Schools and Immigration Enforcement

Lozano Smith Client News Brief
January 2017
Number 4

In the wake of the recent presidential election, changes in immigration law and enforcement may be on the horizon.

Some California K-12 school district and community college district officials have voiced concerns over the potential for increased enforcement of existing immigration laws, due in part to the president-elect's campaign statements that he would triple the number of enforcement agents at Immigration and Customs Enforcement (ICE) and deport 2 million undocumented immigrants. These proposals appear to have created apprehension in local immigrant communities over potential enforcement visits to school campuses, and requests from ICE agents for student- and parent-related records and information. The rising fears prompted State Superintendent of Public Instruction Tom Torlakson to issue a statement on December 21, 2016 declaring California's public schools safe havens for students and their families.

With these developments in mind, many school and community college districts are considering adoption of guidelines for interacting with ICE agents, as well as related alternatives such as "sanctuary school" resolutions and policies.

The federal Family Educational Rights and Privacy Act (FERPA) and California's Education Code generally limit the disclosure of student records and information without parent consent to specifically delineated exceptions. How ICE agents' requests for records or information interact with those laws and exceptions may depend on the specific facts of each request, and the form in which ICE makes the request. For example, both FERPA and the Education Code generally require compliance with a lawfully issued subpoena for student records, assuming that is the method through which ICE were to seek such information.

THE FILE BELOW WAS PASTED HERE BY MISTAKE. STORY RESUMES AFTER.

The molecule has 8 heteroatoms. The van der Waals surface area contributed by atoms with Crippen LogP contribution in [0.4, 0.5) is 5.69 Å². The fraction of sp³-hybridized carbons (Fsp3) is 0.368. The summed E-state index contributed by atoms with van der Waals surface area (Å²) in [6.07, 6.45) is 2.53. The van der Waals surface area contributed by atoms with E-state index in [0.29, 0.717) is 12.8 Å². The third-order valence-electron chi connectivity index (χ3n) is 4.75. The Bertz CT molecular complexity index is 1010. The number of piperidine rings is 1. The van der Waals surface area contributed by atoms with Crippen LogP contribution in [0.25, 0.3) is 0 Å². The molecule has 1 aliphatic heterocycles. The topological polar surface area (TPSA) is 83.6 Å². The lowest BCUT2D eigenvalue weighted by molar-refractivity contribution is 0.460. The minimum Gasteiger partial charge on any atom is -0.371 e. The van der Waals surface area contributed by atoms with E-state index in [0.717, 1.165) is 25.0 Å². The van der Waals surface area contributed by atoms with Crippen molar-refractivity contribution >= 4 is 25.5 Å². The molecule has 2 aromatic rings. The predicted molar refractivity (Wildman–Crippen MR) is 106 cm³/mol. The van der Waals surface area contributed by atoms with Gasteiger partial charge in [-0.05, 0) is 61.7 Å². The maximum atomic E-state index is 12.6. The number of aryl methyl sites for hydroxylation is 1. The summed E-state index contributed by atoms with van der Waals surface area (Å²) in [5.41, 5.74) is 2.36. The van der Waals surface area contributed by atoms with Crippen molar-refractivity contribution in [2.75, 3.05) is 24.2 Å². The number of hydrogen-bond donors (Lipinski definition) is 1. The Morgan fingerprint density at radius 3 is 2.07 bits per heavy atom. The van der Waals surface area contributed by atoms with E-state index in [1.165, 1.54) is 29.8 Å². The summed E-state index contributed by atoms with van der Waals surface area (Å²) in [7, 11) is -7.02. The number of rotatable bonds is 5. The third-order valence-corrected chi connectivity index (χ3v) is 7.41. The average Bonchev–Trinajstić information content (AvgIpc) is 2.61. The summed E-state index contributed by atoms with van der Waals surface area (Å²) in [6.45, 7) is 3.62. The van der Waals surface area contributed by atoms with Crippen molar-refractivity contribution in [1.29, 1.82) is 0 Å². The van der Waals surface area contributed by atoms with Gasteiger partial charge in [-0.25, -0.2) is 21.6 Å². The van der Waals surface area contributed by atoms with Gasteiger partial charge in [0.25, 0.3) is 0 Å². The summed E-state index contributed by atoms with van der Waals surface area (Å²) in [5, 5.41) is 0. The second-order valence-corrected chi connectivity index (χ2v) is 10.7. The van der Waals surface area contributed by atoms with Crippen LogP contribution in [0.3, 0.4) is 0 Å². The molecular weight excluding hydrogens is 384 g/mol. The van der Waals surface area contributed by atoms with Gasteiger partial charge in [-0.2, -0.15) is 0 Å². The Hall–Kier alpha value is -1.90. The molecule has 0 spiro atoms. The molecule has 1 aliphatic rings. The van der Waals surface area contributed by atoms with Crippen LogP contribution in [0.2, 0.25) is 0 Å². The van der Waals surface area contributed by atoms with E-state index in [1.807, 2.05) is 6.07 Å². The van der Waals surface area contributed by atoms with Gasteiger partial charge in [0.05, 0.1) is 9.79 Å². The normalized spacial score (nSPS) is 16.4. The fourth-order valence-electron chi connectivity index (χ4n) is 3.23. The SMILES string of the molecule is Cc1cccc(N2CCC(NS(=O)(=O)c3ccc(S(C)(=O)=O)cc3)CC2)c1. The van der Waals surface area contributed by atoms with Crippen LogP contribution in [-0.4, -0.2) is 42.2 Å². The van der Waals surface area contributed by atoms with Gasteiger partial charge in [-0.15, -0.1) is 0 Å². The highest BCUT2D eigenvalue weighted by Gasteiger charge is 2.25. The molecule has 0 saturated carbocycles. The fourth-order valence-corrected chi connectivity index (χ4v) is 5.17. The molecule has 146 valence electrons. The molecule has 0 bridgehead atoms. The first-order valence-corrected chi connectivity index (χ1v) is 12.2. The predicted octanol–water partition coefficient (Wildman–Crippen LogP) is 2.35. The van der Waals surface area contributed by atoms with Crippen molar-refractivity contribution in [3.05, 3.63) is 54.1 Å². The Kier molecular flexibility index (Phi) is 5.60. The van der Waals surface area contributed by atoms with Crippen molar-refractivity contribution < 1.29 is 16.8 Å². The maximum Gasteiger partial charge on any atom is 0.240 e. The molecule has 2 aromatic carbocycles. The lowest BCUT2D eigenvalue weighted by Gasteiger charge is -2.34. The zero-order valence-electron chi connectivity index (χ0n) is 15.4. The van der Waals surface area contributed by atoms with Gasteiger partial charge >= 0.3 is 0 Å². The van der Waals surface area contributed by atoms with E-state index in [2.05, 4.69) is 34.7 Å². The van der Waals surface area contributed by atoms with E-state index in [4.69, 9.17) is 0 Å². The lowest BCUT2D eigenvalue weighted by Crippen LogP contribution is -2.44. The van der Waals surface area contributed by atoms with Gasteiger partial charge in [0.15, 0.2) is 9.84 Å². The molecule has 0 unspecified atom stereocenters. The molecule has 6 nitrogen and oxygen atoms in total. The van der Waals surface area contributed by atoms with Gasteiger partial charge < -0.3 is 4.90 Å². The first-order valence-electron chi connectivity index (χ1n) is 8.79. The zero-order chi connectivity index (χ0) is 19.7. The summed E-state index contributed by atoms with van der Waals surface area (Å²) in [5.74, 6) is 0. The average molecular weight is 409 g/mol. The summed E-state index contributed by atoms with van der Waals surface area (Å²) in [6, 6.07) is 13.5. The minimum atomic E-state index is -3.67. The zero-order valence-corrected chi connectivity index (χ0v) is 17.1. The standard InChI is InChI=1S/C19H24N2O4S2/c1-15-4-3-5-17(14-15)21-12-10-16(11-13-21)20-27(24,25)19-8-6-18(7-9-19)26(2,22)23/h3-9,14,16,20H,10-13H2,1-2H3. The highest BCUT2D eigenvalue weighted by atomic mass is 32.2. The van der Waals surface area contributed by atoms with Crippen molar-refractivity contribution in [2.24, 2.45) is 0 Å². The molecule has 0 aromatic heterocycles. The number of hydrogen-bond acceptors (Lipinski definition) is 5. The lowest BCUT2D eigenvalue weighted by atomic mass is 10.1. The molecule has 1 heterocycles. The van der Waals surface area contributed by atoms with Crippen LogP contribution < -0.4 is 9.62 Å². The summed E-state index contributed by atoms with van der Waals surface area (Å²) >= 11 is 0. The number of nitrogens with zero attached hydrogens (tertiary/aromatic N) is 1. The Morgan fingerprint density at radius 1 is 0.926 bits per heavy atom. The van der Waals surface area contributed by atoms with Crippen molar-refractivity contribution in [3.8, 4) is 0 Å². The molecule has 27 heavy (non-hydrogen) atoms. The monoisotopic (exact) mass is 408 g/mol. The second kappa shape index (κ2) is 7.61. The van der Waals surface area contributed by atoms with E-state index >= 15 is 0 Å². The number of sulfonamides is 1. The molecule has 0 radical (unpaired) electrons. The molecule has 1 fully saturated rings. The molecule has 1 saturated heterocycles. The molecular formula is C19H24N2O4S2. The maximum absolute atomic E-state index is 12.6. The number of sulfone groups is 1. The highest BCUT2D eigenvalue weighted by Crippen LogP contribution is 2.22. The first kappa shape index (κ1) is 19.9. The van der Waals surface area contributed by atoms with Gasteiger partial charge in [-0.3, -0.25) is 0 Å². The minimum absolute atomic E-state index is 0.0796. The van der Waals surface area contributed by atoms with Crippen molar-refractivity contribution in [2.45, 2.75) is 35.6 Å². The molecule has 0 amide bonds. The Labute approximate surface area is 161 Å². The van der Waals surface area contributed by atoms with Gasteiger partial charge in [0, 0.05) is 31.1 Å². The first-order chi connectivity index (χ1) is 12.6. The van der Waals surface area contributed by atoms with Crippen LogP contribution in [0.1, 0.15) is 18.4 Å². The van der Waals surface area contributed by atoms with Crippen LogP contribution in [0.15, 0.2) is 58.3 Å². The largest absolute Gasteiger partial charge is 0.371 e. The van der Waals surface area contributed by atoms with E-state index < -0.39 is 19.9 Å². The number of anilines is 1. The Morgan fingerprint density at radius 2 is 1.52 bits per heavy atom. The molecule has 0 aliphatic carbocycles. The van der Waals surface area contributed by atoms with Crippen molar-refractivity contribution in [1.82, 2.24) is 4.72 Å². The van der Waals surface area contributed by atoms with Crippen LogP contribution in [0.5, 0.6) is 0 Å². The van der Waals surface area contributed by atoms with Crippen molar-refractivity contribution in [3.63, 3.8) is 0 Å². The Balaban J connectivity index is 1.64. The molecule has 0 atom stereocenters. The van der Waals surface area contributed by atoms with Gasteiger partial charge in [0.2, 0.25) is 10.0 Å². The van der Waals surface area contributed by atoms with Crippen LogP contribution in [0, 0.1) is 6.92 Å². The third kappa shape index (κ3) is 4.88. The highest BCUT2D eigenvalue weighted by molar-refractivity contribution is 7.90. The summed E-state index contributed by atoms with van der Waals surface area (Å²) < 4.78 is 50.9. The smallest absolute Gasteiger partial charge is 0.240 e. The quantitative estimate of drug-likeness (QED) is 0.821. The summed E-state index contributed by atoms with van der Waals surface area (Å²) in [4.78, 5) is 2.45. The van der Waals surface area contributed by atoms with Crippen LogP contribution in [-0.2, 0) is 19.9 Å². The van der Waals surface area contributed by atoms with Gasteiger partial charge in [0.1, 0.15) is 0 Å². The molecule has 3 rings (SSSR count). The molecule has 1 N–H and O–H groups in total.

Federal law does not require school districts to report undocumented students to immigration authorities. Moreover, there may be an argument that the United States Supreme Court's opinion in Plyler v. Doe (1982) 457 U.S. 202, prohibits school districts from reporting undocumented students to law enforcement agencies in the absence of a court order or subpoena requesting such information, as such voluntary reporting could result in denying undocumented students the right to access a free public school education. This said, there are other federal laws that prohibit the intentional concealing or shielding of an illegal alien from detection. Due to the evolving and somewhat unsettled nature of the law in this area, school districts are encouraged to consult with legal counsel regarding these issues.

The potential for increased ICE enforcement and its impact on undocumented students is likely to grow in importance in 2017. As a result, districts may wish to consider their role in relation to this issue, as well as policies, practices or procedures that can provide guidance and structure.

Lozano Smith is working on guidance on these and other immigration-related issues and on model sanctuary campus policies for our school and community college district clients. If you are interested in receiving our guidance or copies of our model policies or have any questions regarding immigration enforcement on school campuses, please contact the authors of this Client News Brief or an attorney at one of our nine offices located statewide. You can also visit our website, follow us on Facebook or Twitter or download our Client News Brief App.

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As the information contained herein is necessarily general, its application to a particular set of facts and circumstances may vary. For this reason, this News Brief does not constitute legal advice. We recommend that you consult with your counsel prior to acting on the information contained herein.